The logic seminar features talks on mathematical logic, philosophical logic and logical aspects of computer science.

Organizers: Laurențiu Leuștean and Andrei Sipoș

The logic seminar features talks on mathematical logic, philosophical logic and logical aspects of computer science.

All seminars, except where otherwise indicated, will be Thursdays between 10:00 and 11.50. The seminars are online.

To receive announcements about the seminar, please send an email to logic_seminar@fmi.unibuc.ro.

Mihai Prunescu (University of Bucharest and IMAR)

On Representations of Intended Structures in Foundational Theories

Abstract: Often philosophers, logicians, and mathematicians employ a notion of intended
structure when talking about a branch of mathematics. In addition, we know that there are
foundational mathematical theories that can find representatives for the objects of informal
mathematics. In this paper, we examine how faithfully foundational theories can represent
intended structures, and show that this question is closely linked to the decidability of
the theory of the intended structure. Joint work with Neil Barton and Moritz Muller.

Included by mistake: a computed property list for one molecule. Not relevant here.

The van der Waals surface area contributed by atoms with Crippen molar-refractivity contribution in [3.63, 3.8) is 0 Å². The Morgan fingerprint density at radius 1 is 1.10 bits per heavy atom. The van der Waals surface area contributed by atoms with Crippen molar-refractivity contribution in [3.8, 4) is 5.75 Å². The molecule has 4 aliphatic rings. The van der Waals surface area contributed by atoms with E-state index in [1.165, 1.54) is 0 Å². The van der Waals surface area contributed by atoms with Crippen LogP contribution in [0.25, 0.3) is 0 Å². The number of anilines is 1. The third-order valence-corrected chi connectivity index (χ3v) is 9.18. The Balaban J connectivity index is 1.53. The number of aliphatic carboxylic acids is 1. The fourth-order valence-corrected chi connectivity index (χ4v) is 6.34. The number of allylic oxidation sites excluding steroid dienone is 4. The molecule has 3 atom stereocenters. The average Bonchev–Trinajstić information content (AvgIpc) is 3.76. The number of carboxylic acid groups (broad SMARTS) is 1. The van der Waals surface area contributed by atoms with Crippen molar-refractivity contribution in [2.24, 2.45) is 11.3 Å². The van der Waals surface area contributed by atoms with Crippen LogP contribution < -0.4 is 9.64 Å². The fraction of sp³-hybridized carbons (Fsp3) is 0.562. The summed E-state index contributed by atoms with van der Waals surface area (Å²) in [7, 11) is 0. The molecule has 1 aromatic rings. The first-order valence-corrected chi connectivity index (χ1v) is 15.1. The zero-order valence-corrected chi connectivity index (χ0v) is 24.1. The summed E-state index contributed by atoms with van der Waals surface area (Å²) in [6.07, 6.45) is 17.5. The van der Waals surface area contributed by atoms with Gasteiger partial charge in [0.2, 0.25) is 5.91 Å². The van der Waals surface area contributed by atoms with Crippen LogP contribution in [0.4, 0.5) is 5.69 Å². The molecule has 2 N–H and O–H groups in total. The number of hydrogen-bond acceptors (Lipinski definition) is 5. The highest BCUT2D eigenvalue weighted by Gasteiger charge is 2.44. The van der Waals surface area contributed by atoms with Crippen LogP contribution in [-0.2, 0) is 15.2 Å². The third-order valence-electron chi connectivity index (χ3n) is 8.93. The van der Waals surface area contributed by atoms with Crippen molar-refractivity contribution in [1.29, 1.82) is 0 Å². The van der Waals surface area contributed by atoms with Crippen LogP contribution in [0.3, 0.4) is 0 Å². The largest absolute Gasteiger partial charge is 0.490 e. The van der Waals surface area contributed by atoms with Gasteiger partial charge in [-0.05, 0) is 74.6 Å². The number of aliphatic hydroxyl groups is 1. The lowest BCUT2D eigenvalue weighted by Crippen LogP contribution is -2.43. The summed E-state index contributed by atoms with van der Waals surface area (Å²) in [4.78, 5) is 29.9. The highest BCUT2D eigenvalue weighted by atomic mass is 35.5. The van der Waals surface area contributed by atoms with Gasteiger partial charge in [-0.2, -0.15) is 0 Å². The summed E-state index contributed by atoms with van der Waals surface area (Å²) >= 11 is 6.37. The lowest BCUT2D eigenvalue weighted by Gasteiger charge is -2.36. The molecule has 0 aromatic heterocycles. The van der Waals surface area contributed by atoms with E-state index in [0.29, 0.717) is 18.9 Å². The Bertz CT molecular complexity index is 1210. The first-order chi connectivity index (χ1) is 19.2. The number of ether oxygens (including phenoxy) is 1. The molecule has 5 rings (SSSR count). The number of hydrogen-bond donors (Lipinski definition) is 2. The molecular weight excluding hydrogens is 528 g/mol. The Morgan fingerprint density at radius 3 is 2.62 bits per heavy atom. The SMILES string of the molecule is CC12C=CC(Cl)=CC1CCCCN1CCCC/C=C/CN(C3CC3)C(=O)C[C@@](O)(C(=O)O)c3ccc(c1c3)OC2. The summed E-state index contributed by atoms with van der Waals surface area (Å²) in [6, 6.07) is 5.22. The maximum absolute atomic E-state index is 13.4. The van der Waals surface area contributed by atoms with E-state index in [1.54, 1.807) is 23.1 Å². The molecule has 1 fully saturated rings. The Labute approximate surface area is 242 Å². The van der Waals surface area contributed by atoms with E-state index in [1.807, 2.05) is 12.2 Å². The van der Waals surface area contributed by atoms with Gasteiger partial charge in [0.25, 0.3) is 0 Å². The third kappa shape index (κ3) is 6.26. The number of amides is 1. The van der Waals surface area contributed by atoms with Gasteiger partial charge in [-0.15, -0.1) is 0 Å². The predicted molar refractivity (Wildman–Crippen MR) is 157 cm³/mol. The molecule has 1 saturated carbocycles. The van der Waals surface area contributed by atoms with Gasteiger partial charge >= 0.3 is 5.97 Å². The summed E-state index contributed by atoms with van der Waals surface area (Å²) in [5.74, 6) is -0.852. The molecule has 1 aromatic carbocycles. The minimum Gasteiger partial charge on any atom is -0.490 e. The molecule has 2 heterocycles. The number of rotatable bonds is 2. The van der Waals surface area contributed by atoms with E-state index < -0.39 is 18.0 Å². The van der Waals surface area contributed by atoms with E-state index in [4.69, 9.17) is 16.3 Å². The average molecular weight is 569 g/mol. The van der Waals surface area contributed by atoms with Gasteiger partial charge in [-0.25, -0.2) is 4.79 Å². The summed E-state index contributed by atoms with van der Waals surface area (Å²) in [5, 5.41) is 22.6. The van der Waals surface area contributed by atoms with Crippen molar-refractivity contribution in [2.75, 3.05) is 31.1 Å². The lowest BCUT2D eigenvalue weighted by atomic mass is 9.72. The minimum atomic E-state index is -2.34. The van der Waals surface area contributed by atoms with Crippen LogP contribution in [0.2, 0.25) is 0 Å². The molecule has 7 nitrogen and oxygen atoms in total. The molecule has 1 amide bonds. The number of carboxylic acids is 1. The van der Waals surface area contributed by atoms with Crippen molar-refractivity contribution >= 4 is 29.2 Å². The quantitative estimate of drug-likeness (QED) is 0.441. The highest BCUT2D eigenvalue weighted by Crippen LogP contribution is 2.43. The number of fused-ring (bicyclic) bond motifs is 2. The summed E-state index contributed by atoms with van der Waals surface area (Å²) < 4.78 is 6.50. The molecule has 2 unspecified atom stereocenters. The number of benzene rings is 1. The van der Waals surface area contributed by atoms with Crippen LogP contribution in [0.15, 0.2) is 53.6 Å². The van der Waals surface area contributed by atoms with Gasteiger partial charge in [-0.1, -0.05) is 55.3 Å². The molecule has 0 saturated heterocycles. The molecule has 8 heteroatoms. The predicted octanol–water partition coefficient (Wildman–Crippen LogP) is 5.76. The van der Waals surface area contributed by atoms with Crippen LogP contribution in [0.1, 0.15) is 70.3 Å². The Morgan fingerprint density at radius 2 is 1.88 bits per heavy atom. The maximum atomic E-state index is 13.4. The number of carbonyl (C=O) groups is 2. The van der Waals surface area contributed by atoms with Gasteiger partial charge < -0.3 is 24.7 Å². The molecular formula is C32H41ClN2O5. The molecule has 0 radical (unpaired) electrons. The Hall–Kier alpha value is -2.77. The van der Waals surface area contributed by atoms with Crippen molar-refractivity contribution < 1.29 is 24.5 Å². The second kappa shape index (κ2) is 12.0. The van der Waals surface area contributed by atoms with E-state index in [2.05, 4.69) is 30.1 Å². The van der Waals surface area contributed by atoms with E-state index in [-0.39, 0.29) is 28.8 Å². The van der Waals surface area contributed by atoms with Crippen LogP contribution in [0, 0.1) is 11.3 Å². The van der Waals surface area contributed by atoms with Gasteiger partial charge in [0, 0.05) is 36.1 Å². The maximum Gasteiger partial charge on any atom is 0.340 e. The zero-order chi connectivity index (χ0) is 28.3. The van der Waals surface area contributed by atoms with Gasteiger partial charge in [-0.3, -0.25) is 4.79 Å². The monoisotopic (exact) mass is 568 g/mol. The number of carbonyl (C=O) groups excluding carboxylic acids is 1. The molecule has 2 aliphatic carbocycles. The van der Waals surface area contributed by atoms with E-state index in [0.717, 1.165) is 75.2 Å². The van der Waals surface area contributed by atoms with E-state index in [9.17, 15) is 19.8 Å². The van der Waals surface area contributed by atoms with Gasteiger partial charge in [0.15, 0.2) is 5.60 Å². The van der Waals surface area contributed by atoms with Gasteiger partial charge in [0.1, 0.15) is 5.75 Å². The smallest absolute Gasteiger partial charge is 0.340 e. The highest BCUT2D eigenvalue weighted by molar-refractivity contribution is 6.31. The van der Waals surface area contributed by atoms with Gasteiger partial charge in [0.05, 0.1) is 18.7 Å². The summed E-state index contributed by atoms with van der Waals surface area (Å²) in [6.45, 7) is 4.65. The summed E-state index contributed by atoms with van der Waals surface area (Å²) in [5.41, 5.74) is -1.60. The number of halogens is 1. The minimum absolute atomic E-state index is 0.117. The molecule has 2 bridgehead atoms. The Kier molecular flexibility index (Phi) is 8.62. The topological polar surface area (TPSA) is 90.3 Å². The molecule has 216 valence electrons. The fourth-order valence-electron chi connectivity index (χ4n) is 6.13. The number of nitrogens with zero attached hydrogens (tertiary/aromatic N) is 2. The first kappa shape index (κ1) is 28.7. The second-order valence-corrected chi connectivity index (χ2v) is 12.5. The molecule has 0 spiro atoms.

References:

[1] N. Barton, M. MÃ¼ller, M. Prunescu,
On Representations of Intended Structures in Foundational Theories.
Journal of Philosophical Logic (2021).

DOI: 10.1007/s10992-021-09628-2

Bogdan Macovei (LOS)

DELP: Dynamic Epistemic Logic for Security Protocols

Abstract: The formal analysis of security protocols is a challenging field, with various approaches
being studied nowadays. The famous Burrows-Abadi-Needham Logic was the first logical system aiming to
validate security protocols. Combining ideas from previous approaches, in this paper we define a complete
system of dynamic epistemic logic for modeling security protocols. Our logic is implemented, and few of
its properties are verifyied, using the theorem prover Lean.

Ionuţ Ţuţu (IMAR)

A Rewriting-based Toolset for Specification Processing

Abstract: We explore some of the features that promote term rewriting
and, in particular, Maude as a meta-language for working with logical
systems, and showcase a set of rewriting-based tools that support the
syntactic analysis and processing of formal specifications. Along the
way, we discuss basic aspects related to the development of
interpreters of specification languages, including user-interface
design, parsing specifications, and executing commands. All this is
done in a logic-agnostic manner, meaning that the techniques we
describe apply to a wide variety of logical formalisms. To illustrate
the approach, we introduce SpeX, a general platform for working with
formal specifications, and demonstrate the steps required for
integrating new logical formalisms within SpeX.

Andrei Popescu (University of Sheffield)

Inductive and Coinductive Reasoning with Isabelle/HOL

Abstract: I will describe basic and advanced mechanisms for inductive
and coinductive reasoning available in the interactive theorem prover